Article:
In the world of climate science, much study exists concerning climate tipping points. Tipping points refer to event(s) that indicates that the earth’s climate has irreversibly changed; possibly the most well known proposed tipping points are the melting of the Arctic and Greenland ice sheets or rising global temperatures. In climate change scenarios, tipping points launch positive feedback loops where climate disruption effects trigger furthering and worsening events, which in-turn, trigger even worse events, and so on. Though melting ice receives a large portion of study and media attention, other climate change events receive little to no media attention. One such event is boreal forest dieback.
Boreal forests, also known as the taiga, are the world’s largest terrestrial biome, covering about 15% of the earth’s surface. Boreal forest biomes act as carbon sinks for the world’s atmosphere, which means that the biome actually sequesters carbon from the air. However, as climate disruption worsens, boreal forests switch from being carbon sinks to huge greenhouse gas emitters. Unfortunately, these events have already begun, particularly in the Eurasian boreal forest. Several indicators have shown that the world’s taiga is in trouble.
El Niño and Arctic Oscillation play a big role in determining temperatures and how much precipitation the taiga will receive. Global temperature rise have caused both Arctic oscillations and El Niño to bring lower rainfall and higher temperatures throughout the year. This has led to a more active fire season in Eurasian boreal forests; additionally longer fall and spring seasons have shortened the winter freeze and led to more sun exposure on methane filled permafrost and ice.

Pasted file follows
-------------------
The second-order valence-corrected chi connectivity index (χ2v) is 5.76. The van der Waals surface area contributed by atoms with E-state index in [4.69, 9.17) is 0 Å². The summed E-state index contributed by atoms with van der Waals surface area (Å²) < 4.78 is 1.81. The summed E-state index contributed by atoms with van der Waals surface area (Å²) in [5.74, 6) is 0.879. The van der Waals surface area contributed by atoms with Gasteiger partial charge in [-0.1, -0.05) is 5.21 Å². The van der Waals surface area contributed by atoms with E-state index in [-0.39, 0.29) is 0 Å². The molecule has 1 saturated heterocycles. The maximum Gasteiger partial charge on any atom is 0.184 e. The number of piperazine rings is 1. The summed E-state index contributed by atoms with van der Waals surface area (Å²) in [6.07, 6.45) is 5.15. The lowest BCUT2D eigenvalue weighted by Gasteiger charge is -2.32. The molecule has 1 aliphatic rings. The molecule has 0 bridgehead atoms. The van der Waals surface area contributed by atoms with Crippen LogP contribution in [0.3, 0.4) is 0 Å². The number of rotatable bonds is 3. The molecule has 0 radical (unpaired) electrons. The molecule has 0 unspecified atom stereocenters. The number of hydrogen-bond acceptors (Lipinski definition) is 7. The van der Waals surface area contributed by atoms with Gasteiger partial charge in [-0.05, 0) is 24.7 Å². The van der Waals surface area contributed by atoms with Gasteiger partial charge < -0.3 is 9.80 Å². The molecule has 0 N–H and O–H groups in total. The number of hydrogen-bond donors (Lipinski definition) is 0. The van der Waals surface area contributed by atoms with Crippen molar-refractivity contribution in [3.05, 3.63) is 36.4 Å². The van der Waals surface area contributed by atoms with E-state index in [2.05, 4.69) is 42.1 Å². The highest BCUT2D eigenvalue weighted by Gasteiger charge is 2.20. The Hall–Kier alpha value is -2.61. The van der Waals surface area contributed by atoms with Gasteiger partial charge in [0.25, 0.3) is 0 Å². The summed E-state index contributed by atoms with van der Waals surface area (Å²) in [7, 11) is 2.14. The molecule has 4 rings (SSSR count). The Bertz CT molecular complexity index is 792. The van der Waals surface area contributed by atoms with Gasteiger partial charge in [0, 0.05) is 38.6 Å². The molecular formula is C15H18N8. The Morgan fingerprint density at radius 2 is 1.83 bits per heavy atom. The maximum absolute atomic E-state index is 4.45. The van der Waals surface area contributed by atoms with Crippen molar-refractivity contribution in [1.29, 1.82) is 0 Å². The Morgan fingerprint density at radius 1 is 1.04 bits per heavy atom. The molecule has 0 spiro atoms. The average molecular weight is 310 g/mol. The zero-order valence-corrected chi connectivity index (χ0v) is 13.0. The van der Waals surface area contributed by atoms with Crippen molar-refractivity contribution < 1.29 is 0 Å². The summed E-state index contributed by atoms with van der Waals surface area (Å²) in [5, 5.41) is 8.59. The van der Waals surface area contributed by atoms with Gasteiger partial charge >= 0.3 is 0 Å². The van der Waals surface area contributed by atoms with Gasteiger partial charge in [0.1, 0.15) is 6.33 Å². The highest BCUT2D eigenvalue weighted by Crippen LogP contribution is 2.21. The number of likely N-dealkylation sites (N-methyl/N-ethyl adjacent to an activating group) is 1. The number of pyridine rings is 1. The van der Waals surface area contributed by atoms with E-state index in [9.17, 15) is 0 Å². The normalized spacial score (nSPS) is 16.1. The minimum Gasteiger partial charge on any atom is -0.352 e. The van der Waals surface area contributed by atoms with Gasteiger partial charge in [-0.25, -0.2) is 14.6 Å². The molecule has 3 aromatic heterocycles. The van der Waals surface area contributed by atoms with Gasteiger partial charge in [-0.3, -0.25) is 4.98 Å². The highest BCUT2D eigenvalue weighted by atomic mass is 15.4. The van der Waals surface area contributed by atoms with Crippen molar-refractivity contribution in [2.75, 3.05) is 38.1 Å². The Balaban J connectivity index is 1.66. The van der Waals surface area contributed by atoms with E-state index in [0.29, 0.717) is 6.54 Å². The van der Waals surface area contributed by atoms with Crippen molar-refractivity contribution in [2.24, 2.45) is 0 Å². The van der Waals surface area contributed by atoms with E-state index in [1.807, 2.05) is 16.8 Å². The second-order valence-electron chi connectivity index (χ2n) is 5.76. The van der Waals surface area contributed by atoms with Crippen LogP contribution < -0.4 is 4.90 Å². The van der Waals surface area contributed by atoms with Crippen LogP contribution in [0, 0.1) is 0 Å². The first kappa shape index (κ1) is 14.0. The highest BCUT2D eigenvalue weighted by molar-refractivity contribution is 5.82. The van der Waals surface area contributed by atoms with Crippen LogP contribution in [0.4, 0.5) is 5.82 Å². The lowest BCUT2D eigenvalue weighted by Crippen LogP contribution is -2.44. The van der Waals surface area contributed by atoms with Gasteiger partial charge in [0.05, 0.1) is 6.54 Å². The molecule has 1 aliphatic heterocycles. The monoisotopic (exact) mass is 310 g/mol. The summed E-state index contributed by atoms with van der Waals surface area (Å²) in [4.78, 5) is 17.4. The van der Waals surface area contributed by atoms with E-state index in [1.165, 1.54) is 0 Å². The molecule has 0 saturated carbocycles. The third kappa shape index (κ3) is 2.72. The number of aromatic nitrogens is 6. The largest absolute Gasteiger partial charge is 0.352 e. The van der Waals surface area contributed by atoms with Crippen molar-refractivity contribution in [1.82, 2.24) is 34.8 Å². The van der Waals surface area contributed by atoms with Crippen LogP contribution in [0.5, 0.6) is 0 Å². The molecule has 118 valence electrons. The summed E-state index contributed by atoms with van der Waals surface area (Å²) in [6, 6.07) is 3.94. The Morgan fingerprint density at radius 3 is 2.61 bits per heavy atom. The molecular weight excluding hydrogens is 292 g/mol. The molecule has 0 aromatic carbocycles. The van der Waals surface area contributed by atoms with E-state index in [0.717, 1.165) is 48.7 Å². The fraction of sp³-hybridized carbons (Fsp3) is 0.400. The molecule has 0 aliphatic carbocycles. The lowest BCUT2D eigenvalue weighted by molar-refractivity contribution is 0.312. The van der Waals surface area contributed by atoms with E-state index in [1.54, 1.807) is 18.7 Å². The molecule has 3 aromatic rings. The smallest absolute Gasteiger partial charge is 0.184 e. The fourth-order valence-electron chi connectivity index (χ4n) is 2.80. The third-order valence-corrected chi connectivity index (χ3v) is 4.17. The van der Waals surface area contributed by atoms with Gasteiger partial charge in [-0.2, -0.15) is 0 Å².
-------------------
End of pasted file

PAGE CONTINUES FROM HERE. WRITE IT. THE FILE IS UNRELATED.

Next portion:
Between 2001 and 2003, forest fire activity tripled in area from 27,000 square kilometers to 81,000 square kilometers; burn areas have only continued to grow since then. The world was exposed to the devastating effects of boreal forest burns in 2010 when Russian forest fire air quality killed an estimated 56,000 people in Moscow and surrounding areas over the span of several months. Boreal forest fires not only affect local air quality, they release higher volumes of methane from melted permafrost which speeds up climate disruption processes. Methane persists in the atmosphere for less time than carbon dioxide (which is also released during forest fires), but it has 24 times the insulting power of carbon dioxide. In addition to methane from melted permafrost, frozen taiga lakes trap methane air bubbles in the ice which are released into the atmosphere when ice melts. Rising global temperatures create the necessary conditions for ice and permafrost to release their methane.
Though the Eurasian boreal forests are extremely damaged, the Canadian boreal forests remain in decent health. Unlike the Russian taiga, the Canadian boreal forests still acts as a carbon sink, but for how long? Global temperature rise poses the same risk to Canadian boreal forests as Eurasian forests; also, mining development in tar-sand deposits in Northern Canada stand as a huge threat to the health of the biome. Boreal forest dieback must become a better known issue for the general public; their deterioration has already begun, but efforts to save the biome have been limited. If conservation efforts do not improve, climate disruption could become unstoppable and boreal forest could become a thing of the past.
Photo Credit: wikispaces.com/file/view/boreal-forest-arctic-circle-701234-ga.jpg/32308017/boreal-forest-arctic-circle-701234-ga.jpg